Monday, September 24, 2018

What is journalism?


What's right? What's clearly wrong? Who's just a little wrong? Who cares? .... The point is that journalism will always be subjective despite its quest for objectiveness. defines it as a discipline of collecting, analyzing, verifying, and presenting news regarding current events, trends, issues and people. Those who practice journalism are known as journalists.

Yet the arguably more scholarly Webster's College dictionary defines journalism as the occupation of gathering, writing, editing, and publishing or broadcast news.

And further more the fictional character, Jenny Stagecoat, a toothless orphan whom I just now created defines journalism as candy.

Who's right? Who's clearly wrong? Who's just a little wrong? Who cares? Our culture has long since reduced the integrity of popular journalism to witch-hunts, gossip chatter, and finger-pointing. But then again, what do I know? I've only briefly studied the subject in higher educational courses (however, I believe more so than most of my contemporaries) and who's to say journalism wasn't even more of a joke in Colonial times or Medieval times or Biblical times or Dinosaurial times? The point is that journalism will always be subjective despite its quest for objectiveness.

Which leads me to wonder about what should be printed in our newspapers and other media outlets? Where in the natural world does it proclaim that only disciplined articles posing as objective are worthy of the public's eyes? What if someone wants to read poetry? Wants to read something extremely subjective? Not because they are looking to expand their inner-soul or something poetically extravagant like that but just because it's been a long day and they need a kick of something different.

In a world that has never before seen such a vast and copious collection of diverse mediums why spend your time disputing the integrity of one particular journalist or newspaper? Why not just move on to the next?

So here's a poem I wrote: 

A pretty big scene in someone else's play

I've seen love.
Saw it right in front of my eyes.
As world travelers poured from the customs hallway at LAX.
one by one
step by step
they arrived rather evenly
ears popping
suitcase rolling
shoulders leaning on the exhaustion pushing them forward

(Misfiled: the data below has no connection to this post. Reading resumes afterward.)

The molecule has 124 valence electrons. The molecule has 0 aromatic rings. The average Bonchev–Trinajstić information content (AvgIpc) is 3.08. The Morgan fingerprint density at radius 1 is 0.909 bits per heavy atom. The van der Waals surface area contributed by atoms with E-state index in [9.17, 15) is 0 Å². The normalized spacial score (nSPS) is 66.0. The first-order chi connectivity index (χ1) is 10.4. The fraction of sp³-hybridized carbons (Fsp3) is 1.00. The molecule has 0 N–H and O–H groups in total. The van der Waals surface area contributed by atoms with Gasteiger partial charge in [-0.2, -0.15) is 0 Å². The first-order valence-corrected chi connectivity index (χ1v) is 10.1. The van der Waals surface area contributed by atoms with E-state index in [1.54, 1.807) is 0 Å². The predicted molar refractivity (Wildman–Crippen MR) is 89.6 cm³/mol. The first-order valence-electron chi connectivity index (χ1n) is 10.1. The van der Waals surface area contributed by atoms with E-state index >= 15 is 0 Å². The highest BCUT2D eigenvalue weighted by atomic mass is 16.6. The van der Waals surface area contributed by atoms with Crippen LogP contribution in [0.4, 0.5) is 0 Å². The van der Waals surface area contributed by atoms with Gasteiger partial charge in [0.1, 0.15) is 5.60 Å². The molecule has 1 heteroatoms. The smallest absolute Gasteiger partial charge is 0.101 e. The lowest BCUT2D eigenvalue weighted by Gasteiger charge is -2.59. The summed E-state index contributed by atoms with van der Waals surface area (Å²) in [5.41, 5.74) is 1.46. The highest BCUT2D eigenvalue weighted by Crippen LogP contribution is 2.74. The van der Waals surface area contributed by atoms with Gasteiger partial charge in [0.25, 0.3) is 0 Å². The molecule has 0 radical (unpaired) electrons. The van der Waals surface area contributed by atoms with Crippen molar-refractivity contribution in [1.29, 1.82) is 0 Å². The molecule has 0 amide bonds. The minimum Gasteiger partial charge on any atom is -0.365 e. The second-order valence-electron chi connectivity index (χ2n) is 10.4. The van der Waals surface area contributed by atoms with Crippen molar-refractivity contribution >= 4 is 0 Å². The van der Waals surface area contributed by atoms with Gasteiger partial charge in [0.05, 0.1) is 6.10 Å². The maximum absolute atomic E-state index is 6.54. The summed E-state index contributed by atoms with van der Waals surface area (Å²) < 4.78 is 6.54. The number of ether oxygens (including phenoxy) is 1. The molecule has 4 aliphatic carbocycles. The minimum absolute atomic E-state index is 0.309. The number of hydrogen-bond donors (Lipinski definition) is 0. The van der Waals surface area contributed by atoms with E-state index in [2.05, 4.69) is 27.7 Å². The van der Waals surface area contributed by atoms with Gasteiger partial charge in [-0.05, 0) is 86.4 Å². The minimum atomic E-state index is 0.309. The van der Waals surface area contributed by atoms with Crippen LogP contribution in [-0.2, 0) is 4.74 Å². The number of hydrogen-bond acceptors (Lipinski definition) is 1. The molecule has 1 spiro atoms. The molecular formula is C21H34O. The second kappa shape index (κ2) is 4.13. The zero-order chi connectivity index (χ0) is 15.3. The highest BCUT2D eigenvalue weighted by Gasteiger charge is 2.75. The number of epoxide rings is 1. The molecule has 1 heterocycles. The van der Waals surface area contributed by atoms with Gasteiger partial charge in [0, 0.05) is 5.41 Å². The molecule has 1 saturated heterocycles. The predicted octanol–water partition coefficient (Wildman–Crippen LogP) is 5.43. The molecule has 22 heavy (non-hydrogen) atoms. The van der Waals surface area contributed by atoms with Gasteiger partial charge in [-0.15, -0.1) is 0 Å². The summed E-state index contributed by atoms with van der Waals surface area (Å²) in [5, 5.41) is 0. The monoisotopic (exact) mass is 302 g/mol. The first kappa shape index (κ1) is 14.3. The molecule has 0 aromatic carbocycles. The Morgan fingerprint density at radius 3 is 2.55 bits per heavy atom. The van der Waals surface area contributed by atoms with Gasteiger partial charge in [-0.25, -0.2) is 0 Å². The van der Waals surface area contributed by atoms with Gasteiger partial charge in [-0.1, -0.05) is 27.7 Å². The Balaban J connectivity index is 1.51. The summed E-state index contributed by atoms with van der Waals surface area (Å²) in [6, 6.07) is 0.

nothing to write home about.
But there was this one woman : 
She ignored passer-bys to get closer to her past
anxiously skipping,
oddly bouncing
Barry Sanders-ing her way through the crowd
smiles dripping down her cheeks.

-Corey Taft

About the Writer

Corey Taft is a writer for BrooWaha. For more information, visit the writer's website.
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3 comments on What is journalism?

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By Annonymous on September 27, 2006 at 04:16 pm
Nice article. However, I do get your point about poetry and stuff, but I think that you went a little too far by adding some your work at the end of the article. It seems a little out of place.
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By Teryk on September 27, 2006 at 07:23 pm
Well, well, well ... pretty surprising. I would have preferred a poem about an event, i would have called it a journalism article. I do agree about the illusion of objectivity, this "sacro-sainte" (fr.) holy holiness objectivity in journalism, which is just an idea, a concept. (Still sorry for my english)
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By TonyBerkman on October 28, 2009 at 08:53 pm

Enjoyed your article.  The subject of "what is journalism"  has only been heightened with the mass adoption of social media technologies, such as BrooWaha, blogs and wikis.   If recent studies are accurate,  it's apparent that most online users trust other social media individuals, whether they be bloggers, micro-bloggers or wiki users, than they do "news" that is packaged and distributed by corporations.   

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